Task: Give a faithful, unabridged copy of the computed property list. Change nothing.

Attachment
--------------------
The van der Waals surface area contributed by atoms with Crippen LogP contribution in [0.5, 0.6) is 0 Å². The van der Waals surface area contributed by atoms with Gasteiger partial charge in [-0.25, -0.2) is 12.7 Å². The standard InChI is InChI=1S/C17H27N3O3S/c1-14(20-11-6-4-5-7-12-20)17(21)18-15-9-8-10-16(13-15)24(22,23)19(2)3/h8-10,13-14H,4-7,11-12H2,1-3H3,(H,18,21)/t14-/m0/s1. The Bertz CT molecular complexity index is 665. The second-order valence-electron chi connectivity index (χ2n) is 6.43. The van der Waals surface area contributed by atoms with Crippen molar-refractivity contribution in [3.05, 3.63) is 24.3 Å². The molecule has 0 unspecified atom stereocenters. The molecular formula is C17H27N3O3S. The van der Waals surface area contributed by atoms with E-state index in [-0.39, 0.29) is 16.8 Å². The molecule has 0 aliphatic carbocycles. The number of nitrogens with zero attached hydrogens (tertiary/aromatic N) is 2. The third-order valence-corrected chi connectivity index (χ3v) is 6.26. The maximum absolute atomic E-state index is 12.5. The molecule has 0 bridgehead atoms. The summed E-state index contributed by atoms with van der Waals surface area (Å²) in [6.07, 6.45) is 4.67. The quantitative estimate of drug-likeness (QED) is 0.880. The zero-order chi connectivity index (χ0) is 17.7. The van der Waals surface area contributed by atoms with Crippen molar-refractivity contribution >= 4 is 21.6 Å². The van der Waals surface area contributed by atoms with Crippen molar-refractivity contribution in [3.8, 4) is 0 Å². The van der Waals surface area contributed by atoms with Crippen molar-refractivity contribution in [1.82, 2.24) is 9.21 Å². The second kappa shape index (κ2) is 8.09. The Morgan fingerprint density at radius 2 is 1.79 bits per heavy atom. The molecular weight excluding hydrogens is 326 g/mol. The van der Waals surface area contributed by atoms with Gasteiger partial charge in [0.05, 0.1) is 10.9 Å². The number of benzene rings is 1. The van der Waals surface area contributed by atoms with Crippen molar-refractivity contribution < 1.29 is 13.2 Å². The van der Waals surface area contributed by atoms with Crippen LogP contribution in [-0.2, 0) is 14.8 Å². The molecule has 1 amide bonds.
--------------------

The van der Waals surface area contributed by atoms with Crippen LogP contribution in [0.5, 0.6) is 0 Å². The van der Waals surface area contributed by atoms with Gasteiger partial charge in [-0.25, -0.2) is 12.7 Å². The standard InChI is InChI=1S/C17H27N3O3S/c1-14(20-11-6-4-5-7-12-20)17(21)18-15-9-8-10-16(13-15)24(22,23)19(2)3/h8-10,13-14H,4-7,11-12H2,1-3H3,(H,18,21)/t14-/m0/s1. The Bertz CT molecular complexity index is 665. The second-order valence-electron chi connectivity index (χ2n) is 6.43. The van der Waals surface area contributed by atoms with Crippen molar-refractivity contribution in [3.05, 3.63) is 24.3 Å². The molecule has 0 unspecified atom stereocenters. The molecular formula is C17H27N3O3S. The van der Waals surface area contributed by atoms with E-state index in [-0.39, 0.29) is 16.8 Å². The molecule has 0 aliphatic carbocycles. The number of nitrogens with zero attached hydrogens (tertiary/aromatic N) is 2. The third-order valence-corrected chi connectivity index (χ3v) is 6.26. The maximum absolute atomic E-state index is 12.5. The molecule has 0 bridgehead atoms. The summed E-state index contributed by atoms with van der Waals surface area (Å²) in [6.07, 6.45) is 4.67. The quantitative estimate of drug-likeness (QED) is 0.880. The zero-order chi connectivity index (χ0) is 17.7. The van der Waals surface area contributed by atoms with Crippen molar-refractivity contribution >= 4 is 21.6 Å². The van der Waals surface area contributed by atoms with Crippen molar-refractivity contribution in [3.8, 4) is 0 Å². The van der Waals surface area contributed by atoms with Crippen molar-refractivity contribution in [1.82, 2.24) is 9.21 Å². The second kappa shape index (κ2) is 8.09. The Morgan fingerprint density at radius 2 is 1.79 bits per heavy atom. The molecular weight excluding hydrogens is 326 g/mol. The van der Waals surface area contributed by atoms with Gasteiger partial charge in [0.05, 0.1) is 10.9 Å². The number of benzene rings is 1. The van der Waals surface area contributed by atoms with Crippen molar-refractivity contribution < 1.29 is 13.2 Å². The van der Waals surface area contributed by atoms with Crippen LogP contribution in [-0.2, 0) is 14.8 Å². The molecule has 1 amide bonds.